Civilians in Afghanistan continued to bear the brunt of the Afghan conflict, with more than 1,500 civilians killed in the country in the first half of the year said a UN spokesman at a daily news briefing held here Wednesday.
The UN Assistance Mission in Afghanistan (UNAMA) and the Office of the High Commissioner for Human Rights (OHCHR) documented 4,921 civilian casualties, including 1,592 deaths and 3,329 injuries, from January to June, according to Stephane Dujarric, spokesman for the UN secretary-general.
"This represents a 1 percent increase in total civilian casualties compared to the same period in 2014," said Dujarric.
The vast majority -- or 90 percent -- of civilian casualties resulted from ground engagements, improvised explosive devices, complex and suicide attacks and targeted killings, according to the 2015 mid-year report on Protection of Civilians in Armed Conflict, which was released by UNAMA Wednesday.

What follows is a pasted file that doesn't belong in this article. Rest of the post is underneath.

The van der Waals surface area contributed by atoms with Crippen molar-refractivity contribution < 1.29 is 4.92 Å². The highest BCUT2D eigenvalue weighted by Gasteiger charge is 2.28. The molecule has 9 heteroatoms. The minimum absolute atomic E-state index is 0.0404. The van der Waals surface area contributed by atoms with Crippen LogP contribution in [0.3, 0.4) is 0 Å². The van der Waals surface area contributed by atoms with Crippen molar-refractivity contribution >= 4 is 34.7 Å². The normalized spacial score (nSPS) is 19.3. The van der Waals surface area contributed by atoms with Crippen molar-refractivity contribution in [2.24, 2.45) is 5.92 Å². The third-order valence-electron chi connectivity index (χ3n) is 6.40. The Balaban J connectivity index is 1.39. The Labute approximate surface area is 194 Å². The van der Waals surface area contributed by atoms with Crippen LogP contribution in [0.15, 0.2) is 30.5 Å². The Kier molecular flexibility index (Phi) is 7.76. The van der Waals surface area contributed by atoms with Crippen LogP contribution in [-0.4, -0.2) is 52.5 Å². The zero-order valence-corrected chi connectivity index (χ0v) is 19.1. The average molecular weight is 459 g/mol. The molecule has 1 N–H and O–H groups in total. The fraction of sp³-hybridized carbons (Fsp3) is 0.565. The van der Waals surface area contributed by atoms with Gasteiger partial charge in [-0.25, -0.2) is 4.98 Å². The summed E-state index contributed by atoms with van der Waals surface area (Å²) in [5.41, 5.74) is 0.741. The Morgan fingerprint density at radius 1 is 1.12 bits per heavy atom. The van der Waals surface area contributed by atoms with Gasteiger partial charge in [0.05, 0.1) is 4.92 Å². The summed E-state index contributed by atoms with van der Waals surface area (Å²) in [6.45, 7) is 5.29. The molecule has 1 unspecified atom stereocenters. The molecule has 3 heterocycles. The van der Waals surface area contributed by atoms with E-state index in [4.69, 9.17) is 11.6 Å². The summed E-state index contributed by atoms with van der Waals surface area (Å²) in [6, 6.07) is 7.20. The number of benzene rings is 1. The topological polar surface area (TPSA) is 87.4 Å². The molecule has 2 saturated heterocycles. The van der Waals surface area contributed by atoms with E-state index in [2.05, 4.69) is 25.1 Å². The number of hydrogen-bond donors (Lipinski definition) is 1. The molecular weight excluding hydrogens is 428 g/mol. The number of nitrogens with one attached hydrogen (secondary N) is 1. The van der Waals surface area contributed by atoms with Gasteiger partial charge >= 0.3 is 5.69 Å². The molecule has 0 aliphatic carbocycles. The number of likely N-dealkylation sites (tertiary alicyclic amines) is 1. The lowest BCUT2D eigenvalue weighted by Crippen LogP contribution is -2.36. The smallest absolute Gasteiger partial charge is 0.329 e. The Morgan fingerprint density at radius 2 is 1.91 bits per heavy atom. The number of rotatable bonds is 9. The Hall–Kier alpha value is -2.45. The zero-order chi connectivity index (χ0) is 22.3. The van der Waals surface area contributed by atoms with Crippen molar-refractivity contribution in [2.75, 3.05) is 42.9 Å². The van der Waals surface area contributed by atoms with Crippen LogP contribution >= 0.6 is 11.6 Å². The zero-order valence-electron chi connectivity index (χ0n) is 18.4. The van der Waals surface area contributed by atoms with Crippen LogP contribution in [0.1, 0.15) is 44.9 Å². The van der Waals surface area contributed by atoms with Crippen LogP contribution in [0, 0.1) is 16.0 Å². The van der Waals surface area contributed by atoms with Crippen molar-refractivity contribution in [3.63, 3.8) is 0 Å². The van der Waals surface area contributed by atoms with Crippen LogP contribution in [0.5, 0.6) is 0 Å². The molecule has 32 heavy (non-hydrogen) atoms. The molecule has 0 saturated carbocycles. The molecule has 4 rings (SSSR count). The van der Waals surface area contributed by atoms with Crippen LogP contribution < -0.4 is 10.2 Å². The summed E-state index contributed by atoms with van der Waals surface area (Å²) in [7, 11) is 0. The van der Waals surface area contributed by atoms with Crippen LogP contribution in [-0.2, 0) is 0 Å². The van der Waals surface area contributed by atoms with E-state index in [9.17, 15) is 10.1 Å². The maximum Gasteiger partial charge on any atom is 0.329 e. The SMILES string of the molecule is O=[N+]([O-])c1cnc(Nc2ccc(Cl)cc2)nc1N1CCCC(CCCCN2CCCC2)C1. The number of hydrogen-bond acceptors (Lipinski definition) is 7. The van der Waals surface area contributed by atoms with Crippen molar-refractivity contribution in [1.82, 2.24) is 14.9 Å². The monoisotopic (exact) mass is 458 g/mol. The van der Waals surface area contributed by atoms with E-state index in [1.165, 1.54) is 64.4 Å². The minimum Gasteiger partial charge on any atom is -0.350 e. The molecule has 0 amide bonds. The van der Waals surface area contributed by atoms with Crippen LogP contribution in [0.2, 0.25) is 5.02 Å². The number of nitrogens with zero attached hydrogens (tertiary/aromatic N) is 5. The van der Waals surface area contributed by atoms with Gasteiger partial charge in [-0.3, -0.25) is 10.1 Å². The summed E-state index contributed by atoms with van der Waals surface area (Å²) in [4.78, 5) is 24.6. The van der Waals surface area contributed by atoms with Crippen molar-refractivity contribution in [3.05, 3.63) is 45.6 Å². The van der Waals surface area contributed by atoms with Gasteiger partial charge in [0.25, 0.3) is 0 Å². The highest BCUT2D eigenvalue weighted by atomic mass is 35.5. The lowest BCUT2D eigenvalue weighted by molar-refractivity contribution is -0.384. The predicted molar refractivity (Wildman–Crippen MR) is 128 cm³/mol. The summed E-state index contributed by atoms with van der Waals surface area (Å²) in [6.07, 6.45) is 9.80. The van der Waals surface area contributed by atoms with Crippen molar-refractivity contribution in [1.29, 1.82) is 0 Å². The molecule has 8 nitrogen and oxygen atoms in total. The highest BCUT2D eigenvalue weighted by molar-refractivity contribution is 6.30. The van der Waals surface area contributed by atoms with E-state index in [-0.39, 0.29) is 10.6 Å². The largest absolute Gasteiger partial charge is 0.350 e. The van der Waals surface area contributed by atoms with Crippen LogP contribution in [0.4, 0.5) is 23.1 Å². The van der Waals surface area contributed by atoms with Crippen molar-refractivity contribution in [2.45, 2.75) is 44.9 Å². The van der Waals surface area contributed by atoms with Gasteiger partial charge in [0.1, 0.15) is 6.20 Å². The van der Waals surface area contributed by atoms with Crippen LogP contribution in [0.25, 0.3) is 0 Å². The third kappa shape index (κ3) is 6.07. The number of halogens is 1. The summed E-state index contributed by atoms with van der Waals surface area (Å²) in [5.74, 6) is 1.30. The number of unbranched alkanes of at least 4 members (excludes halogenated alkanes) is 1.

Anti-government elements continued to cause the most harm despite a slight reduction in total civilian casualties. UNAMA blamed them for 70 percent of civilian casualties.
Pro-government forces were also responsible for 16 percent of civilian deaths and injuries, which is up 60 percent compared to the same period last year, according to the UNAMA report.
The Secretary-General's Special Representative Nicholas Haysom stressed again that all parties to the conflict must fulfill their obligations under international humanitarian law to minimize the impact of the conflict on civilians, according to Dujarric.
The Islamist regime Taliban was toppled by a U.S.-led coalition in 2001, but conflicts persist as Taliban has been able to regroup and challenge Afghan forces.